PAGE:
My Thoughts: My biggest complaint about FLOODLAND is that it is too short and as a result it suffered from not being able to give enough information to the reader to totally be at ease with what was going on. Ten-year old Zoe lives on Norwich. No, that’s not a typo – Norwich has become an island as the ice caps melted and sea levels rose inundating much of Britain and the rest of the world. Supplies were running out and six months previously when the boat came to drop off supplies for the last time Zoe’s parents make it out but she is left behind. Zoe now has to fend for herself in a settlement which is growing smaller each day, while the people become more savage and desperate. Zoe finds a boat and rows off to find her parents. Half way to what’s left of the mainland she comes across another small isle that is dominated by huge Cathedral. A grimy, miserable and unpleasant place the young population is starving and under the thumb of a thug called Dooby. They call themselves, the Eels and do battle with at least two other groups called Cats and Horses. When I say do battle I mean heads being chopped off and torturing of ‘spies.’ Zoe is forced to stay on the island when her boat is hidden, and life is very, very dismal. However Zoe is a gutsy little girl and survives long enough to find her boat, make an ally and to escape in the middle of a battle and continue off to find her parents. FLOODLAND is unrelentingly miserable and dark with a lot of unanswered questions. I found the end to be a bit of an anti-climax after all the drama building in the first ¾ of the book. I understand Zoe is only 10 so should only have the understanding of a 10-year-old; and the book is aimed at older children rather than adults; but I still would have liked the book to be longer to give more of a background because even young kiddies like to know why! Despite its bleakness the story itself is very good and has a very believable plot it’s just that Zoe is all over the place as far as her character goes and on top of that it seems like the story starts and ends in the middle. FLOODLAND is Marcus Sedgwick’s debut novel – and he has gone on to write 32 more, this is my first experience of his work.

Rating: B – Great. I really enjoyed reading it.

For more about the author – Click Here

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Title: The Planet Thieves

 

Author: Dan Krokos

 

Genre: Sci-Fi/Adventure/Children’s/YA

 

 

The Blurb:

Two weeks ago, thirteen-year-old Mason Stark and seventeen of his fellow cadets from the Academy for Earth Space Command boarded the SS Egypt. The trip was supposed to be a short routine voyage to log their required spacetime for summer quarter.  But routine goes out the airlock when they’re attacked by the Tremist, an alien race who have been at war with humanity for the last sixty years.  With the captain and the crew dead, injured, or taken prisoner, Mason and the cadets are all that’s left to warn the ESC. And soon they find out exactly why the Tremist chose this ship to attack: the Egypt is carrying a weapon that could change the war forever.  Now Mason will have to lead the cadets in a daring assault to take back the ship, rescue the survivors, and recover the weapon. Before there isn’t a war left to fight.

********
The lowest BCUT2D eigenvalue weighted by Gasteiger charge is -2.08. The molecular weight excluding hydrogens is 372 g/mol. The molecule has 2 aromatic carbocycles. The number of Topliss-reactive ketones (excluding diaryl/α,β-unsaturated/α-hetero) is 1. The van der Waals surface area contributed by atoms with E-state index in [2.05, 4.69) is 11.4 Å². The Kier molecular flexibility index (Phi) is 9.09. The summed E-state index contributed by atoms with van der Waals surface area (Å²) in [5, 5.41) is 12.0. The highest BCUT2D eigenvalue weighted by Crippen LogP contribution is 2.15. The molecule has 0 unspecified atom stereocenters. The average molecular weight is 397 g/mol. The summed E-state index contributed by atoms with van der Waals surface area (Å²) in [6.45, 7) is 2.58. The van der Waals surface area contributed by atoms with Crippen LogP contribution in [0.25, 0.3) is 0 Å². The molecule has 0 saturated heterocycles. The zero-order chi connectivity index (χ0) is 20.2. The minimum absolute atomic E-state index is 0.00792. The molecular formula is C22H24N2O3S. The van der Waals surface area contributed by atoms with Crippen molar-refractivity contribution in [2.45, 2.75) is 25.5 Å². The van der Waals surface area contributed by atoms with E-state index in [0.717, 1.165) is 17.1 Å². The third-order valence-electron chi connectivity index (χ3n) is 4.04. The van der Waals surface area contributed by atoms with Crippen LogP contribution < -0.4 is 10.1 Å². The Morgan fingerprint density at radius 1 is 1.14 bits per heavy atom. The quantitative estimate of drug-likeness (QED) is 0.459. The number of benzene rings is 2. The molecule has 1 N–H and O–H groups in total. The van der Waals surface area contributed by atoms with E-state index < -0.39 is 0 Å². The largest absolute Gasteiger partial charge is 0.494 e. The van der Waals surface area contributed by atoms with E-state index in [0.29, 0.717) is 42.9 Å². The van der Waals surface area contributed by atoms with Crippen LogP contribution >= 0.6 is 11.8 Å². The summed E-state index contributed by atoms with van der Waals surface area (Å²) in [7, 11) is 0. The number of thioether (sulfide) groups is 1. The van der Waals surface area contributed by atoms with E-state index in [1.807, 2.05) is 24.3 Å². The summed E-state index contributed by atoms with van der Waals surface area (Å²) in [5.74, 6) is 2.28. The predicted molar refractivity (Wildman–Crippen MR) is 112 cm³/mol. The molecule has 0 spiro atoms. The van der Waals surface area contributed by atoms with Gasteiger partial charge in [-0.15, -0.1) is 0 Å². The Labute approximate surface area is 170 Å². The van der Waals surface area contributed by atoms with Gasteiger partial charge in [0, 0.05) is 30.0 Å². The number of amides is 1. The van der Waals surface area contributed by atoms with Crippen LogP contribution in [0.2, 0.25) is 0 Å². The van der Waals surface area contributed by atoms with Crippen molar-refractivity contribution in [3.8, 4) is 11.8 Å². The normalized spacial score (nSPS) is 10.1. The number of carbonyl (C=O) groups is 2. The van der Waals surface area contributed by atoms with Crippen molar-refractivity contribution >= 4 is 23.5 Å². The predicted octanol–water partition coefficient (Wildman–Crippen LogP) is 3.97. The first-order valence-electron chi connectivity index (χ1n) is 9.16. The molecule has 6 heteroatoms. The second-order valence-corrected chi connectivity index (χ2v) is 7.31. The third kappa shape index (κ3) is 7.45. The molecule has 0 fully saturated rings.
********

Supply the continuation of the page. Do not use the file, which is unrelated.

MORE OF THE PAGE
My Thoughts:

 I loved THE PLANET THIEVES – absolutely LOVED it.  An edge of the seat, action packed adventure; how adventures should be.  I am not really into space based Sci-fi all that much nowadays, although I devoured all of Robert Heinlein’s books as a teen, and dabbled in the occasional Andre Norton.  I do enjoy dystopian books but they are usually based on a future society here on earth.  Then I find THE PLANET THIEVES! Grabbing me from page one it was a roller coaster ride to the end with lots of twists and turns that had me on the edge of my seat and reading exclusively as I put down all my other current reads. The young hero, Mason, was not a perfect little goody-two-shoes, in fact as the book opens he is in the process of playing a practical joke.  In a matter of hours he is confined to the Brigg, released by friends, shoots invading aliens, sees people die, goes on a rescue mission and made a temporary ship’s captain.  When he steps up into the leadership role he was fearless, assertive and quick to think on his feet.  He is very loyal to his friends and seemed to have an instinct as to the capabilities of his cadet companions as he assigned them roles.  At times it was hard to remember they were all young teens who were forced by violent circumstances into doing the work of experienced men and woman.  THE PLANET THIEVES is the first in a series – I am putting author Dan Krokos on my ‘must read everything he writes including his shopping list’ list.

 

 

Rating: A – Excellent. I could not put it down.

 

For more about the author – Click Here

 

With thanks to Macmillan-Tor/Forge, Starscape Publishing and the author via Netgalley.

 

 

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Titles:
Book 1 – A Frightful Recipe
Book 2 – Sheets and Ladders
 
Author:  Notti Thistledore
 
Genre: Children’s/Australian Author
 
 My Thoughts
 
Book 1 – A Frightful Recipe – the first book in the ‘Chatswood Spooks’ series introduces us to the three ghostly heroes: Winifred, Edgar and Jingo.  The owner of the hotel they are haunting tells them that they are not scary and if they don’t start being more scary they are going to be demoted to bathroom pipe gurgling. The threesome promise to be more scary but that very night Ivan the fearless checks in.  A very funny adventure follows as each of the ghosts do their best scary stuff before an answer to scare Ivan and save their jobs is found.
 
Book 2 – Sheets and Ladders – Jingo runs away from the hotel as someone has turned his favourite haunting sheets pink.  He finds himself at the circus where he is obviously much more appreciated than back at the hotel.  Or is he?  Winifred confesses to Edgar that she put her red underpants in the wash which is what caused the sheets to turn pink. So the two of them go off to find Jingo to beg him to come back – a journey which ends up as a rescue mission.
 
I loved both these little books – they are humorous and have lovely pictures with them.  My two grandsons are a little young for them yet but they are not far away.  I would recommend this book to anyone has young children who have graduated from picture books.
 
Rating: B – Great. I really enjoyed reading them.
 
For more about the author – “Click here
 
A Frightful Recipe and Sheets and Ladders are books #15 and #16 for AWW2013
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Thanks to the author for these copies.